“For all the soothsayers saying emerging markets will be different this time because there is a better political balance and spread of risk if you look at the fundamentals you don’t have to probe too deep to be somewhat concerned,” Roberts said.

“Emerging markets have become incredibly expensive particularly in debt because there has been lot of money, especially from US mutual funds, chasing a bit of income. And now that we see US Treasuries paying close to 3% I think a lot of people are going to short emerging markets and buy US Treasuries.”

Hodges, however, said despite the risks from volatility and interest rate rises, targeted exposure to certain emerging markets – such as India, Indonesia, Argentina and Egypt – could reap attractive medium to long-term rewards.

“It depends on what your time horizon is,” he said. “If you’re looking for a return over the next three months you are going to have some measure of volatility. However, if you’re looking at where you are going to deliver returns over the next 12-18 months and how you are going to deliver them then I would suggest EM debt still represents a significant opportunity.”

  • Can M&A and buybacks breathe life into UK market?

    Can M&A and buybacks breathe life into UK market?

    Both buybacks and M&A should help realise value in UK shares, boosting prices and giving investors another reason to consider the UK stockmarket Not only does M&A activity appear to be picking up, with a high-profile bid for UK electronics retailer Currys, but the scale of company buybacks continues to accelerate. If it goes well,…

  • Capital Group launches multi-thematic Article 8 funds

    Capital Group launches multi-thematic Article 8 funds

    Capital Group has launched a set of multi-thematic sustainable funds that are available for investors in Europe, writes Christian Mayes. The Capital Group Sustainable Global Opportunities fund (LUX) will invest in global equities, while the Capital Group Sustainable Global Corporate Bond fund (LUX) will target fixed income exposure. The launch also includes a multi-asset offering…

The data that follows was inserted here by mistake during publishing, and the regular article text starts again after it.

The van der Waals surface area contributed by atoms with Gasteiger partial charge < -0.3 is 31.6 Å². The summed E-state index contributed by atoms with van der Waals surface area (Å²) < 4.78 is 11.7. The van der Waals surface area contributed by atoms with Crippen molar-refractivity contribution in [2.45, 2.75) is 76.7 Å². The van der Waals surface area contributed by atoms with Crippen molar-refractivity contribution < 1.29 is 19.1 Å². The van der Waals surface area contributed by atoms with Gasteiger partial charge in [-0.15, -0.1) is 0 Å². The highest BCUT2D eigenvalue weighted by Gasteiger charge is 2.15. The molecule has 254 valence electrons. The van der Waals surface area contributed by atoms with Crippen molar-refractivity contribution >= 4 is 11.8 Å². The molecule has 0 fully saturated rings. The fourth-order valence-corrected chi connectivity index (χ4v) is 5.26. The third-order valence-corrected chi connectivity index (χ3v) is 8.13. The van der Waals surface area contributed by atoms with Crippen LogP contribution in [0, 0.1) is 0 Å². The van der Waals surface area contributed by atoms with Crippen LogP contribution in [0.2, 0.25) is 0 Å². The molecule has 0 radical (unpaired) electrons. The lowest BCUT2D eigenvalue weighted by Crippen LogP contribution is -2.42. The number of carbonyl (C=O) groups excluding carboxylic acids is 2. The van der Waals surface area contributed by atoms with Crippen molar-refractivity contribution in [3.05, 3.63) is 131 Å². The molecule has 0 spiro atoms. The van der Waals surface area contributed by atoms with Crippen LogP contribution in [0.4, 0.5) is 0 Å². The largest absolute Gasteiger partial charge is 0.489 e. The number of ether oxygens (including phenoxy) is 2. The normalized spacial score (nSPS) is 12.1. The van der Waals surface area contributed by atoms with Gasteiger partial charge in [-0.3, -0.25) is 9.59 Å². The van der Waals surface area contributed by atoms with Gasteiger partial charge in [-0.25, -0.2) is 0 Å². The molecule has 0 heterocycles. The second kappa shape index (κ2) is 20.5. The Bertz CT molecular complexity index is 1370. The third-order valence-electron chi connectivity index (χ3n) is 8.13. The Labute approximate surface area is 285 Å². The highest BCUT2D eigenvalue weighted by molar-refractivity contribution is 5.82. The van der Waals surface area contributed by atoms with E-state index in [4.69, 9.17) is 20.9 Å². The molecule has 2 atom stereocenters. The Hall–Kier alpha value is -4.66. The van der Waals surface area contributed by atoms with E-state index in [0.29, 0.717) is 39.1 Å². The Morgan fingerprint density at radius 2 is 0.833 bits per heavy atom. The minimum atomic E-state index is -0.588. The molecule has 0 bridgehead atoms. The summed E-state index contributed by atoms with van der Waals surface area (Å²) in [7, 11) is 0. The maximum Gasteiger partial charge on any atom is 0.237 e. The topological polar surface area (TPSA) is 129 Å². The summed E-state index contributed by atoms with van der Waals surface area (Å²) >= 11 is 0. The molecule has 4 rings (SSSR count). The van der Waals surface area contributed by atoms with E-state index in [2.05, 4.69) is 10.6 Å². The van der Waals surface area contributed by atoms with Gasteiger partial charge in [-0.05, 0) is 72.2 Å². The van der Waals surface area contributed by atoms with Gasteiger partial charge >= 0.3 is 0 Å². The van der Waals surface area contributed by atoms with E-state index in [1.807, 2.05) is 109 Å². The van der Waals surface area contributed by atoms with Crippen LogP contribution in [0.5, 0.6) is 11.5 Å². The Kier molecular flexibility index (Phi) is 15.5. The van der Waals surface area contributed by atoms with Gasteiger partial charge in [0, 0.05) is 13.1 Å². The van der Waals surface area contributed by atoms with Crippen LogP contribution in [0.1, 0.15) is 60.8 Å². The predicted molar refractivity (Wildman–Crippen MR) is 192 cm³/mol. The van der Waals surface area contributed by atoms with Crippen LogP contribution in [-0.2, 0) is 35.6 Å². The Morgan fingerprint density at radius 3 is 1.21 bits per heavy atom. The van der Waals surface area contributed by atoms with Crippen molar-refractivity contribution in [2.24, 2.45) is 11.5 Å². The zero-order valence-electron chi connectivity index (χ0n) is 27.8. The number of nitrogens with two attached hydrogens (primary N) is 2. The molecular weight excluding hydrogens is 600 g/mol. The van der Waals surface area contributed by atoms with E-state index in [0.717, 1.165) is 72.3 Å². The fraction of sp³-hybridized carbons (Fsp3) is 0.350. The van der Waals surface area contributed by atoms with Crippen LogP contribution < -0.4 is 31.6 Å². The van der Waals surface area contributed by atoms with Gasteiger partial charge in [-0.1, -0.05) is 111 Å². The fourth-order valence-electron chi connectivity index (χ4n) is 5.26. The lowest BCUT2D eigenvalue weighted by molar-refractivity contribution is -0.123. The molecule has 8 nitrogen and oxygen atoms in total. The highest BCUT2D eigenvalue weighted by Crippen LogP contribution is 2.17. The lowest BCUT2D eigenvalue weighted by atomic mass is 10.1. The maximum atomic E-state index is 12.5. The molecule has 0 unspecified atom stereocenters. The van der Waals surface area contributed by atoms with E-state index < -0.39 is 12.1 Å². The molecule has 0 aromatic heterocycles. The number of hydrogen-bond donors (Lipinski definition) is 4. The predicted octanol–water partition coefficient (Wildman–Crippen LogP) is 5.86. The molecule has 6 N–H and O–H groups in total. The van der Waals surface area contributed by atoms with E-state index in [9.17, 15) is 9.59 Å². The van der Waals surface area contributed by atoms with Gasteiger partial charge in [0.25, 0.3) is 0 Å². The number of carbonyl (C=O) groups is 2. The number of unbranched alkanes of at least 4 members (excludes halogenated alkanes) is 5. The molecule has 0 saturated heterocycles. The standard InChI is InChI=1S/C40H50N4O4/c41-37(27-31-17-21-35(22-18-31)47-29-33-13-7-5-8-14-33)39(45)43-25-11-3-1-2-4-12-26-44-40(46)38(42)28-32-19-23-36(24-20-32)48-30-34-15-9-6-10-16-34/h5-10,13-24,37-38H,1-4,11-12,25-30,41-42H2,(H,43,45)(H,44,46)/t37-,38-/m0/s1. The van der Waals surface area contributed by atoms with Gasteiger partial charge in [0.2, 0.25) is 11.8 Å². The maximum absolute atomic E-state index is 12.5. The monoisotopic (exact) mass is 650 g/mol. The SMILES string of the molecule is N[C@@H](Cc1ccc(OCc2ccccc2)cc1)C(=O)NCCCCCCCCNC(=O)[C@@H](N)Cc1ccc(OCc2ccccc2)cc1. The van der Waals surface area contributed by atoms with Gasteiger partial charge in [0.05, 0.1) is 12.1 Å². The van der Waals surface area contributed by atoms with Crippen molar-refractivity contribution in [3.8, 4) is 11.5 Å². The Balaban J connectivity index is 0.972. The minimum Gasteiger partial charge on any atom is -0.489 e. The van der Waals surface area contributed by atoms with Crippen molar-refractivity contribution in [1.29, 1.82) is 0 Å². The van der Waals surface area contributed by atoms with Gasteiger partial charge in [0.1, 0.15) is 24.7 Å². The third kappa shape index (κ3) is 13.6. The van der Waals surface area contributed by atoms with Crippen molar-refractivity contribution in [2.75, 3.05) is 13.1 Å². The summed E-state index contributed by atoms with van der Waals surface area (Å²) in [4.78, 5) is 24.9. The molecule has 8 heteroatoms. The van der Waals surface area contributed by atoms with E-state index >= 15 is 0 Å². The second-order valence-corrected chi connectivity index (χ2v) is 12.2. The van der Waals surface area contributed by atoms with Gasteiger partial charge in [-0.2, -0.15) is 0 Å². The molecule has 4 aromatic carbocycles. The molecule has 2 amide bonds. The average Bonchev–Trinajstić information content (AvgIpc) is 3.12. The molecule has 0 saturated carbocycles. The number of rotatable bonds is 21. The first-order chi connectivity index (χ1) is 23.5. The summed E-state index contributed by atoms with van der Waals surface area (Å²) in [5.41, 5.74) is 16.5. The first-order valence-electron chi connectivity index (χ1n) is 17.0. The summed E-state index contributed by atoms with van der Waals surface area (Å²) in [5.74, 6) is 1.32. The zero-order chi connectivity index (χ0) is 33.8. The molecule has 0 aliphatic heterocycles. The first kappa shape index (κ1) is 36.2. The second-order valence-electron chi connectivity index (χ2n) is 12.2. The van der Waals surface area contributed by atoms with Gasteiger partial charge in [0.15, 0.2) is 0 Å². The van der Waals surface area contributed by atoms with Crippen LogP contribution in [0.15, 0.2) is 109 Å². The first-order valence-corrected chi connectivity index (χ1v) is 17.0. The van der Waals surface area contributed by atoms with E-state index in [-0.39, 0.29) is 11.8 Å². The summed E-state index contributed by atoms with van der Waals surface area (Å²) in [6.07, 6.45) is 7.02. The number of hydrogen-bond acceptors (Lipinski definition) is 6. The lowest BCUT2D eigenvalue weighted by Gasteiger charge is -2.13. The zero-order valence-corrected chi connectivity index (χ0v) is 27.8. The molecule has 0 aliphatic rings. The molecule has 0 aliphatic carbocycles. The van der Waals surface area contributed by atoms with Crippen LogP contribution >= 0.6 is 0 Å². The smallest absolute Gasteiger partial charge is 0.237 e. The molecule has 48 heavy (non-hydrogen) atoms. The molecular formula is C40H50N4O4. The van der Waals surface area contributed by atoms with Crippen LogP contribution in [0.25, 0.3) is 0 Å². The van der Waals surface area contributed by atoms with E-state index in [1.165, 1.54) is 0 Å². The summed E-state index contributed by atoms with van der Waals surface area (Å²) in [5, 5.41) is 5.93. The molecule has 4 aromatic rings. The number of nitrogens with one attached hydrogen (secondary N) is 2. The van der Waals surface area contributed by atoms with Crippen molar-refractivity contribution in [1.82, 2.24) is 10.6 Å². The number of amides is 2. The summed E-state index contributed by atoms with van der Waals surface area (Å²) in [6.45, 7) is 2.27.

• Bond funds pull in €29.7bn in January – LSEG

    Bond funds pull in €29.7bn in January – LSEG

    Bond products were the best-selling asset class in January, according to LSEG Lipper’s European Fund Flow report, writes Christian Mayes. The asset class pulled in a net €29.7bn in the month, while Money Market USD grouping was the best-selling Lipper Classification after receiving €11.2bn inflows. Providers of mutual funds pulled in €22.5bn, while passives saw net…

  • Quarter of Article 8 funds at risk of greenwashing – MainStreet Partners

    Quarter of Article 8 funds at risk of greenwashing – MainStreet Partners

    A quarter of all Article 8 funds could be accused of greenwashing based on their sustainability framework and practices, according to MainStreet Partners, writes Christian Mayes The 24% of funds classified as a greenwashing risk by the 2024 ESG Barometer report marks a four percentage point increase from the 20% flagged at the end of…

  • EU green rules could stymie decarbonisation projects – ExxonMobil

    EU green rules could stymie decarbonisation projects – ExxonMobil

    The European Union’s climate regulations may lead to it halting its investments in Europe, ExxonMobil has warned. Speaking to the Financial Times, Karen McKee, president of the product solutions division, said the oil and gas giant had struggled to begin decarbonisation projects in Europe due to the regulatory burden. The result, she added, was that…

  • ICE flags need for Europe to double green investment

    ICE flags need for Europe to double green investment

    Investments to modernise energy and transport must double by the end of the decade to reach 2030 climate targets, the EU has been warned. According to the Institute for Climate Economics (ICE), which has released the European Climate Investment Deficit report, the bloc lacks what it calls a “consistent tool” to ensure monitoring of the…